The National Portrait Gallery has unveiled portraits of former President Obama and Michelle Obama. Barack Obama's portrait was painted by Kehinde Wiley, an artist best known for his vibrant, large-scale paintings of African-Americans. For Michelle Obama's portrait, the gallery commissioned Baltimore-based artist Amy Sherald, first-prize winner of the gallery's 2016 Outwin Boochever Portrait Competition, the AP notes. The paintings were unveiled Monday at the gallery, which is part of the Smithsonian group of museums. The gallery has a complete collection of presidential portraits. "How about that? That's pretty sharp," the former president said as he caught a first glimpse of the Yale-trained Wiley's portrait, per CNN.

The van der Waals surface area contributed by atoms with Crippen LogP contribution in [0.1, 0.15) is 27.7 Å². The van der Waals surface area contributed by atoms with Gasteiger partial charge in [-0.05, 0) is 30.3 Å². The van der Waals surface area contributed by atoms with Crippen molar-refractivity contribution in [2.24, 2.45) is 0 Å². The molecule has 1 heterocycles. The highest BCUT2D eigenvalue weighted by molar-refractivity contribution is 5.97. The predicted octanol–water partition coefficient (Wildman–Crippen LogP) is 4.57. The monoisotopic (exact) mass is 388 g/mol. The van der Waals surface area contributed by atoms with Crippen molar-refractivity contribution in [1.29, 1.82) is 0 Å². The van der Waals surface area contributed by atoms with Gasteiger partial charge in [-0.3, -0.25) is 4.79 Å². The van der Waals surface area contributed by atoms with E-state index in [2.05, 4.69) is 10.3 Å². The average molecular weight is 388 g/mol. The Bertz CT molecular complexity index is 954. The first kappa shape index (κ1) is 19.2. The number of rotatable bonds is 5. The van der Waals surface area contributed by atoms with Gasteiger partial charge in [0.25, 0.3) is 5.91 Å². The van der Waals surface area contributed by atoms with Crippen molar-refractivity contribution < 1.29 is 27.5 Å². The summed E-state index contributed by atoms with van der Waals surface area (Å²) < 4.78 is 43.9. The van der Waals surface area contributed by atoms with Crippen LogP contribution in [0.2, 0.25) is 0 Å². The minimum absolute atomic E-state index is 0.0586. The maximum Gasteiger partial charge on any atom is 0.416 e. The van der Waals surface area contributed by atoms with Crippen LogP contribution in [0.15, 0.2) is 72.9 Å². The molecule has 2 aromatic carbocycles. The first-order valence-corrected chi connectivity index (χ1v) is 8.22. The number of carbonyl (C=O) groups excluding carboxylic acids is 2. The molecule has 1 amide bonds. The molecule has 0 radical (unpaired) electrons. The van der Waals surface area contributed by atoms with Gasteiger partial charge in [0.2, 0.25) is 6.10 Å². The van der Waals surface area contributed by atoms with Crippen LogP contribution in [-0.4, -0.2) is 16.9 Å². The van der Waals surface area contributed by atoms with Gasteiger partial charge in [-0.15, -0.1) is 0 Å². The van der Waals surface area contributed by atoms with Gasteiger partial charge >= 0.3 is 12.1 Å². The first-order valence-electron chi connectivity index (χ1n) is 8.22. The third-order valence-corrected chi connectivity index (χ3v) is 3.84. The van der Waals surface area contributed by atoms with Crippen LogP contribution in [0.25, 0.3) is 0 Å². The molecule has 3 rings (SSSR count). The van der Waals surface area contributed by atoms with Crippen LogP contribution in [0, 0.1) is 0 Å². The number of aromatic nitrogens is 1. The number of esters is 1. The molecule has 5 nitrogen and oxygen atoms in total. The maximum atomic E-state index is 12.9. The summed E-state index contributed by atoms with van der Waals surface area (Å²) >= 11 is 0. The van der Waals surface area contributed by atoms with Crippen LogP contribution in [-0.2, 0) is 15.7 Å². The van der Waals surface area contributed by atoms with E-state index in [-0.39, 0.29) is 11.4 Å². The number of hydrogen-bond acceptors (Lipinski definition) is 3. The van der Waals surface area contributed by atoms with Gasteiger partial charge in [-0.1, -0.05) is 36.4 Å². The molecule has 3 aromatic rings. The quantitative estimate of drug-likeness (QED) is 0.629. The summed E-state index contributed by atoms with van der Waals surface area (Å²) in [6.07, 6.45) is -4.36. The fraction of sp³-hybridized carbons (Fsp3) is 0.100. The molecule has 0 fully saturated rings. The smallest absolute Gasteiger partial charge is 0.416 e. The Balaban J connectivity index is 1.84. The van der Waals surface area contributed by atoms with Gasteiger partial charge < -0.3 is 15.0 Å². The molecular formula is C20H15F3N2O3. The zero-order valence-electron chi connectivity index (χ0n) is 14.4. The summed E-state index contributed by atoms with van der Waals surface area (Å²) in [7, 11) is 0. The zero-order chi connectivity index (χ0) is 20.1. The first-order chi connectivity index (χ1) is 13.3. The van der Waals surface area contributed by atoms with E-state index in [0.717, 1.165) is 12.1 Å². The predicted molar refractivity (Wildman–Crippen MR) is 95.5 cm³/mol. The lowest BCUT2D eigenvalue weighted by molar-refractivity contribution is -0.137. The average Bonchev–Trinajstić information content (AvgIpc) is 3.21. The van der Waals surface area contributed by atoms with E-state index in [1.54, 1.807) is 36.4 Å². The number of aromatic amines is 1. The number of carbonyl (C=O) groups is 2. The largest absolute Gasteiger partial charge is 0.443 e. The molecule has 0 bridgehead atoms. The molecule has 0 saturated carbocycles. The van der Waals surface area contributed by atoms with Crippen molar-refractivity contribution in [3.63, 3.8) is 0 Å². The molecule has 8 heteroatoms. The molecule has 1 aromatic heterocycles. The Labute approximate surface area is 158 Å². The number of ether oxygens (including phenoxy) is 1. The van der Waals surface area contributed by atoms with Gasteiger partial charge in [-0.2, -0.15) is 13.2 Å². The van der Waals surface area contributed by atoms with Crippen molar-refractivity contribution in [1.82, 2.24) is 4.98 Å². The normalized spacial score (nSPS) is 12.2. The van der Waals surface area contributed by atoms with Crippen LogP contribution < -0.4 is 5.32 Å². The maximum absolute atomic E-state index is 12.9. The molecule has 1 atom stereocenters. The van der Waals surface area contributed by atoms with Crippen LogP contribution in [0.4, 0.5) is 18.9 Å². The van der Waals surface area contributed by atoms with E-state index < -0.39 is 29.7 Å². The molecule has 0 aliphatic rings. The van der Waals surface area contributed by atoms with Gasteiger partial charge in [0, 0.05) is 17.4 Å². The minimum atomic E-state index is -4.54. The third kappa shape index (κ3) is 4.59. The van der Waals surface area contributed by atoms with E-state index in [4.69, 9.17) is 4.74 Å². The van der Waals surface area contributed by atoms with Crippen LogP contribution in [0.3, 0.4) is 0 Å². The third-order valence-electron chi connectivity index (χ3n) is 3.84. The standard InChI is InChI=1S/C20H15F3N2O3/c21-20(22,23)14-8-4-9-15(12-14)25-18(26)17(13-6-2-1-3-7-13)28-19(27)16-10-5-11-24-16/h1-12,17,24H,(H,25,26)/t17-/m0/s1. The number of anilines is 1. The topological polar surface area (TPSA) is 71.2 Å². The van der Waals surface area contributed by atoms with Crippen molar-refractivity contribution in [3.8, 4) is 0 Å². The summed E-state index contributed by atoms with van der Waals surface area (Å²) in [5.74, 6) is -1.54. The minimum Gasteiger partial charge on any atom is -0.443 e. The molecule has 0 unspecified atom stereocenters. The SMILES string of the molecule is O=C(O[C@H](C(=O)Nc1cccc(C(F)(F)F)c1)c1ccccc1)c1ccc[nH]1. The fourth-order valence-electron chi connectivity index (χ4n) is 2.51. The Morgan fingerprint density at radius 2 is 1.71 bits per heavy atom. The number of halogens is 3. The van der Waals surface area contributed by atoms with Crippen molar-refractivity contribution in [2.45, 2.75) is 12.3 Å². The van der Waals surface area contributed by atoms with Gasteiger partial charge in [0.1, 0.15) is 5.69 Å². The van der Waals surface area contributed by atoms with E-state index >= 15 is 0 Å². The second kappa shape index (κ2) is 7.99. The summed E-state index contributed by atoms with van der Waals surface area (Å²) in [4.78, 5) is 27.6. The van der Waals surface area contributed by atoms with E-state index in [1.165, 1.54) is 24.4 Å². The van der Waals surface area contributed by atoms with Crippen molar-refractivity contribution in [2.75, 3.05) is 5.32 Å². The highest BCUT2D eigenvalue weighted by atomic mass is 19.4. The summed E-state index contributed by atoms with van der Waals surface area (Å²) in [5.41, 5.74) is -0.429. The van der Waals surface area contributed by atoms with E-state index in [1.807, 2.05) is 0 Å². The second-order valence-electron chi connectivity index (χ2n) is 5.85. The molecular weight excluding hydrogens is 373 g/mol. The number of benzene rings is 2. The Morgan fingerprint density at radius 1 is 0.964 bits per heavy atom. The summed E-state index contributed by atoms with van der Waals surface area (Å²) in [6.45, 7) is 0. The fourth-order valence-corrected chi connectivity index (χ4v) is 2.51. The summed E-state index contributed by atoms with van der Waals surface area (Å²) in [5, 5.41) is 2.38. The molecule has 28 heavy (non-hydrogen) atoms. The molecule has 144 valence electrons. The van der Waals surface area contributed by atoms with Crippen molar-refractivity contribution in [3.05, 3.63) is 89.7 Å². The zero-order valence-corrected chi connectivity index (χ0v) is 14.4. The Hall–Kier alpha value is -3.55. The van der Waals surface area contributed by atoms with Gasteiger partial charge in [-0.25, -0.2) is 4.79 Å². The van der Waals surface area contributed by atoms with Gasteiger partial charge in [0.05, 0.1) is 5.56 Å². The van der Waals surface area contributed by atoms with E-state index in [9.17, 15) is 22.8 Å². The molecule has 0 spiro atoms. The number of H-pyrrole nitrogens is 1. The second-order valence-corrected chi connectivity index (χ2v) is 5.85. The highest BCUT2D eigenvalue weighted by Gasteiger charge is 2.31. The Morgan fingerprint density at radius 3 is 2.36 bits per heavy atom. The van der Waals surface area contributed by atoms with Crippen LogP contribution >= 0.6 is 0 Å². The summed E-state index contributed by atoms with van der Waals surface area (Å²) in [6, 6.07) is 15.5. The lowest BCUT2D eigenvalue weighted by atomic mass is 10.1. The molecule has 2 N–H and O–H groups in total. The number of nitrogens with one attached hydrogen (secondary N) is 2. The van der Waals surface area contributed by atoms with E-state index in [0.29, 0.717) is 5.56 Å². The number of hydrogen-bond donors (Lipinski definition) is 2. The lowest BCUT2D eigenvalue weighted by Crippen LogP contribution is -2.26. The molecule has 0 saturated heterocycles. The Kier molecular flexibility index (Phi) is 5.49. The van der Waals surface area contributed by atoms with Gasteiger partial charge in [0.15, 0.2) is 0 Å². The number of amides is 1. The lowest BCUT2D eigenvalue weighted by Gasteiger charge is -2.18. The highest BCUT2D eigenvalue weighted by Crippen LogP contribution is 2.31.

Obama also joked he tried to "negotiate" with Wiley to give him smaller ears and not too much gray hair. As for Michelle Obama, she said she was "a little overwhelmed" at seeing Sherald's likeness of her and thought about the impact it would have on "girls and girls of color." "They will see an image of someone who looks like them hanging on the walls of this great American institution," she said. "And I know the kind of impact that will have on their lives because I was one of those girls." No. 44 was even more effusive. "Amy, I want to thank you for so spectacularly capturing the grace and beauty and intelligence and charm and hotness of the woman I love," he said.
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